Tuesday, April 2, 2019

Surviving Eighth Grade

I’ve been slow to see Bo Burnham’s debut feature, Eighth Grade, and slower to write about it. Maybe I’ve sensed from the start that this modest film is not for everyone. My husband, for one, just didn’t get what the fuss was about. Maybe that’s because he’s male, or because he has only a dim recollection of living through those difficult middle schools years. As for me, I remember all too well the social struggles of junior high.  As we matured at different rates, my “forever” elementary school pals left me behind, desperately trying to figure out where I belonged. But at least, I didn’t have to navigate the challenges of 24/7 social media: it was bad enough to throw parties to which nobody came.

The grade school years seem to hold great interest for today’s filmmakers. And why not? There was a time, back in the late Sixties, when the whole artistic focus seemed to be on the changes undergone by a young person during his or her stay at college. College was where kids left the safety of home, discovered love and social responsibility (and sex), and emerged as newly-minted adults. (See Goodbye, Columbus and Getting Straight and any number of films that took place on and around college campuses.) Later John Hughes and others explored the world from the point of view of high school students. Hughes was making movies in the Eighties, but the high school movie is still with us: see this milieu used to satiric effect in outrageously comic flicks like Mean Girls and Easy A.

We know that high school life has gotten even more complicated of late. Such big-news events as the college admissions scandal and a whole string of campus shootings (leading to the recent suicides of two Parkland students in the aftermath of last year’s tragedy) chillingly remind us that today’s high schoolers are hardly immune to the problems of the adult world. But 2017’s Lady Bird was refreshing – and highly influential to my writing students – in that it sidesteps the big public catastrophes in favor of paying close attention to one lively but confused young girl as she transitions from high school senior to college freshman . The outside world doesn’t much intrude upon her daily existence in Sacramento, California: there’s plenty of drama going on inside of her to fuel a ninety-minute story.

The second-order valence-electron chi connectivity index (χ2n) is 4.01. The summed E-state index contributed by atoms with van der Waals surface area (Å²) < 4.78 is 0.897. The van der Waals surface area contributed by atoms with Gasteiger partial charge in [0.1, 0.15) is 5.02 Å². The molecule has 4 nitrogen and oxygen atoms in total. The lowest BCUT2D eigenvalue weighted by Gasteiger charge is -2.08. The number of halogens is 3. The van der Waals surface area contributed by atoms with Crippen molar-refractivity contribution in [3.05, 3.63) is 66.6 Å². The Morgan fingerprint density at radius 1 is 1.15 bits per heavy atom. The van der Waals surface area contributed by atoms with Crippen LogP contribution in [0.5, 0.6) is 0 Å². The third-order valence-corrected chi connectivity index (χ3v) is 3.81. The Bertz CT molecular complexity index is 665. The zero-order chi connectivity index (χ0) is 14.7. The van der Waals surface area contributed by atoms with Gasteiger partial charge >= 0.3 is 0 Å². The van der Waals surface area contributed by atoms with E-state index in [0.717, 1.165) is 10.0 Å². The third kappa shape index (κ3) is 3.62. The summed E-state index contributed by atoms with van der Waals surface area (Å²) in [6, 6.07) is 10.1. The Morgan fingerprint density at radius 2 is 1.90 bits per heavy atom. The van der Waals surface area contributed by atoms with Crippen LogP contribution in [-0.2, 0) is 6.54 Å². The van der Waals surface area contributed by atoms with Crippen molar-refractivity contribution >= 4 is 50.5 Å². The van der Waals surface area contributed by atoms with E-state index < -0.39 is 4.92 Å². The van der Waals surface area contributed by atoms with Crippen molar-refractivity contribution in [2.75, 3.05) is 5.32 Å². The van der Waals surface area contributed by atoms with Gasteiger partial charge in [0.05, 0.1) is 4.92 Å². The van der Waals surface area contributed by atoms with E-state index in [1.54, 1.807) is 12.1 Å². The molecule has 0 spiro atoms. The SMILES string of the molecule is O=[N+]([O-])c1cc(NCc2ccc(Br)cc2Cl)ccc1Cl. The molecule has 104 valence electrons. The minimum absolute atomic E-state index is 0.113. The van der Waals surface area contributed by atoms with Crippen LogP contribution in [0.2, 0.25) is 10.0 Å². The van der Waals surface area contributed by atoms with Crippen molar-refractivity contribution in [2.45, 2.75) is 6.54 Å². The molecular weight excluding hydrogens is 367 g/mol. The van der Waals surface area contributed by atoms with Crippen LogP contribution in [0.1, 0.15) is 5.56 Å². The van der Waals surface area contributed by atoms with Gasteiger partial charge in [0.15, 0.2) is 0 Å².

Eighth Grade’s heroine, Kayla Day, is a great deal younger than Christine “Lady Bird” McPherson. The film follows Kayla through her final days of middle school, just before she’s en route to high school. To show the gulf that exists between her and high school seniors like Lady Bird, the script includes a scene in which the high school kids she’s shadowing marvel that when Snapchat made its debut, Kayla was only in fifth grade. In other words, pretty much her whole life has been built around social media technology. Though she has no real-life friends, she’s constantly going through the motions of affirming her social worth via an online presence. In person she’s shy, lumpy, and basically ignored as she walks through the corridors of her school or attends a pool party where she really isn’t wanted. But on her podcast (viewed by almost no one) she’s chatty as well as quick to give advice about how to find happiness by being your own best self.

This is a story for today: Kayla’s school holds active shooter drillers. But there’s sweetness in the fact that Kayla’s moment of truth comes from a simple shoebox “time capsule” reminding her that this too shall pass.

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